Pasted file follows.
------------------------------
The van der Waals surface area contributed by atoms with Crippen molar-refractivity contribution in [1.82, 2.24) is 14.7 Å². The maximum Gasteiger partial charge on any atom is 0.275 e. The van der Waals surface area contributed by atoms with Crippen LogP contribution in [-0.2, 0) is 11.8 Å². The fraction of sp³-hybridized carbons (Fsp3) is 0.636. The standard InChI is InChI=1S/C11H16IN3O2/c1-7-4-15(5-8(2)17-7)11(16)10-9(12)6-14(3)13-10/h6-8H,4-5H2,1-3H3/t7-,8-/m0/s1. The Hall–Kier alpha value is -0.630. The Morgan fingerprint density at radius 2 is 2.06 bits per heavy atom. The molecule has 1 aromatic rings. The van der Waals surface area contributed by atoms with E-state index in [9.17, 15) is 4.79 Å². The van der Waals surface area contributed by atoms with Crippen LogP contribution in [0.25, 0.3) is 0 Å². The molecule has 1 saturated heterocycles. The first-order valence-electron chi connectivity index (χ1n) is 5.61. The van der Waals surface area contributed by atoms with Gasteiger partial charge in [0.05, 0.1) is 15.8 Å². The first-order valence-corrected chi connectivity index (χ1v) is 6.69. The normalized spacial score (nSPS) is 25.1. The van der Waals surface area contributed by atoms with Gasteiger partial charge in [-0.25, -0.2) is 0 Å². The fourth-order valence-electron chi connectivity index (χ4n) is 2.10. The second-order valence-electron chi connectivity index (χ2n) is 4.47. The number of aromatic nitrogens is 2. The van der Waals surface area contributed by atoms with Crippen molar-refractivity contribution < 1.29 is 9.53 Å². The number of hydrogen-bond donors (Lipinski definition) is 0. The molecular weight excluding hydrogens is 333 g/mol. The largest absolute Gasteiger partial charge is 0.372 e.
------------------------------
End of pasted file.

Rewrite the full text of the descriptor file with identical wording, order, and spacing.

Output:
The van der Waals surface area contributed by atoms with Crippen molar-refractivity contribution in [1.82, 2.24) is 14.7 Å². The maximum Gasteiger partial charge on any atom is 0.275 e. The van der Waals surface area contributed by atoms with Crippen LogP contribution in [-0.2, 0) is 11.8 Å². The fraction of sp³-hybridized carbons (Fsp3) is 0.636. The standard InChI is InChI=1S/C11H16IN3O2/c1-7-4-15(5-8(2)17-7)11(16)10-9(12)6-14(3)13-10/h6-8H,4-5H2,1-3H3/t7-,8-/m0/s1. The Hall–Kier alpha value is -0.630. The Morgan fingerprint density at radius 2 is 2.06 bits per heavy atom. The molecule has 1 aromatic rings. The van der Waals surface area contributed by atoms with E-state index in [9.17, 15) is 4.79 Å². The van der Waals surface area contributed by atoms with Crippen LogP contribution in [0.25, 0.3) is 0 Å². The molecule has 1 saturated heterocycles. The first-order valence-electron chi connectivity index (χ1n) is 5.61. The van der Waals surface area contributed by atoms with Gasteiger partial charge in [0.05, 0.1) is 15.8 Å². The first-order valence-corrected chi connectivity index (χ1v) is 6.69. The normalized spacial score (nSPS) is 25.1. The van der Waals surface area contributed by atoms with Gasteiger partial charge in [-0.25, -0.2) is 0 Å². The fourth-order valence-electron chi connectivity index (χ4n) is 2.10. The second-order valence-electron chi connectivity index (χ2n) is 4.47. The number of aromatic nitrogens is 2. The van der Waals surface area contributed by atoms with Crippen molar-refractivity contribution < 1.29 is 9.53 Å². The number of hydrogen-bond donors (Lipinski definition) is 0. The molecular weight excluding hydrogens is 333 g/mol. The largest absolute Gasteiger partial charge is 0.372 e.